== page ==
Concern about plans for a fundamental review of the bailouts given to Europe's high debtors dominated debt markets on Monday although the euro itself rose, rebounding from recent sharp losses.

Europe stocks recovered from early losses and commodity prices firmed, bouncing back from their biggest weekly drop since 2008 as the dollar eased back.

Focus in Europe was on the state of debt in the euro zone's peripheral economies following an unusual and secretive meeting of selected financial officials on Friday who discussed the need for new adjustments to Greece's aid program.

It was not clear to what extent such a move would also trigger adjustments to repayment plans in Ireland and Portugal, the two other countries that have sought aid for their debt.

An Irish minister said any concession to Athens should mean better terms for Dublin as well.

Rumors about a full-on restructuring of Greek debt have roiled European markets for several weeks now.

Yields on Greek and Portuguese debt rose, with five-year Greek paper offering 22 percent.

The cost of insuring Greek, Irish and Portuguese debt against default also rose, with investors increasingly concerned Greece may have to restructure is debt.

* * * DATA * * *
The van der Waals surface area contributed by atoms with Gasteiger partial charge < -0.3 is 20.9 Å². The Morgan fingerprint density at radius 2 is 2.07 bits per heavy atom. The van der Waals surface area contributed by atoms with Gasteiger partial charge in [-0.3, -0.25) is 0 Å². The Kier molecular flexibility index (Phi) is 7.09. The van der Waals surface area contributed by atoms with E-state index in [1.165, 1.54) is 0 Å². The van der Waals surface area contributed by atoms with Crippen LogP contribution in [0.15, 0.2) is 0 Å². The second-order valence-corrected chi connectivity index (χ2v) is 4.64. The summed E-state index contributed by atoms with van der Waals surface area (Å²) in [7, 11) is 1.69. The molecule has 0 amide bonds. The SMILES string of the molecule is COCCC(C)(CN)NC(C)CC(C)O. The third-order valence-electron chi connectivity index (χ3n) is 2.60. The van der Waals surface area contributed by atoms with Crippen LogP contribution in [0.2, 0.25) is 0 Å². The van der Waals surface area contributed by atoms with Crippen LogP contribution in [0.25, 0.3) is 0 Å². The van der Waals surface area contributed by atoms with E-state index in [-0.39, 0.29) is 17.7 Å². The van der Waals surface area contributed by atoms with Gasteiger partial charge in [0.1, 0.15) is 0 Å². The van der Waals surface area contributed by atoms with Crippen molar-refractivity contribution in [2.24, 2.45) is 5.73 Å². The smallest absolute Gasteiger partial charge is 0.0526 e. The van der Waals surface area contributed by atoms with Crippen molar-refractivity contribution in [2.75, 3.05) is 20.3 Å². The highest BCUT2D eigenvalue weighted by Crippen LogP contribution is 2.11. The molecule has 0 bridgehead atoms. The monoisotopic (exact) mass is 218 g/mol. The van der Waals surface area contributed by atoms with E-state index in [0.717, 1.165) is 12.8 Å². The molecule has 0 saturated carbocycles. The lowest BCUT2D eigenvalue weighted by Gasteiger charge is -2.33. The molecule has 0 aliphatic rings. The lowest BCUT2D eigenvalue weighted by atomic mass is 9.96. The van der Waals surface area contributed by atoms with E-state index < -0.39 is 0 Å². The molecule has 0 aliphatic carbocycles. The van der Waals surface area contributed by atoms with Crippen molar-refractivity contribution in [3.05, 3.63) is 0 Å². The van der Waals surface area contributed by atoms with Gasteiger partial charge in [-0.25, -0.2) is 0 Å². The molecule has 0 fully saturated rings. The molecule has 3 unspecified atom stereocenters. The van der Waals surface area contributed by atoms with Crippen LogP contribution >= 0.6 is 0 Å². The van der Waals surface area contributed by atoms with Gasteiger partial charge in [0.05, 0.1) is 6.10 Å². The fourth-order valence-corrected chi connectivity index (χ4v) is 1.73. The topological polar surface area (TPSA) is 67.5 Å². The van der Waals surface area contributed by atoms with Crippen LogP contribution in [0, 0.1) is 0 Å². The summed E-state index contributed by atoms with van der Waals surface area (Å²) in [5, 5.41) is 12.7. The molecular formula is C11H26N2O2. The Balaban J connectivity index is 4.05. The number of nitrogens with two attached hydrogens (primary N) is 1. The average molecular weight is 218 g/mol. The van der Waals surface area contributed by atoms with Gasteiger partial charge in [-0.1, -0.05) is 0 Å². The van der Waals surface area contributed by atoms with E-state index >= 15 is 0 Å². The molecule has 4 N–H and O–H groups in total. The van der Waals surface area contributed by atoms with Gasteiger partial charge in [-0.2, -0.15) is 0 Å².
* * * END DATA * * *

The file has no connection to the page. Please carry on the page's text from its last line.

By contrast, yields on core euro zone bonds fell as investors bought into their relative safety.

Traders said the market was reacting to a lot of noise -- suggesting that investors wanted clarity on what was happening in the euro zone.

Amid the uncertainty, the FTSEurofirst 300 <.FTEU3> stock index opened lower but then clawed back to be flat on the day.

The MSCI all-country world stock index <.MSCI00000PUS> was down slightly, hurt by a two-thirds of a percent loss in Japan <.N225>. Emerging market stocks <.MSCIEF> were up 0.1 percent.


The euro bounced back, scooped up by sovereign investors after last week's steep drop, which was brought on both by an apparent delay in the European Central Bank's next tightening and by dollar-boosting U.S. jobs data, which came in stronger than expected on Friday.

The rebound in various commodity prices after their rout last week also helped to pull up the euro from a three-week low.

The bounce has seen the euro rise past $1.44, but the market is a bit cautious given the overextended position in currencies, said Paul Mackel, director of currency strategy at HSBC.

The euro gained 0.8 percent to $1.4430, after a 3.3 percent fall in the past two sessions took it to a three-week low around $1.4310.

The dollar was down half a percent against a basket of major currencies <.DXY>.

This, along with the better U.S. economic data, helped demand for commodities, which are priced in dollars.

Brent crude futures rose $2 to $111.13 a barrel as the dollar weakened and some traders and investors went bargain hunting after last week's sell-off.

Spot gold rose more than one percent, following its biggest weekly loss since the first quarter of 2009 and silver, copper and wheat also rose.

(Additional reporting by Aniriban Nag and Marius Zaharia, editing by Mike Peacock)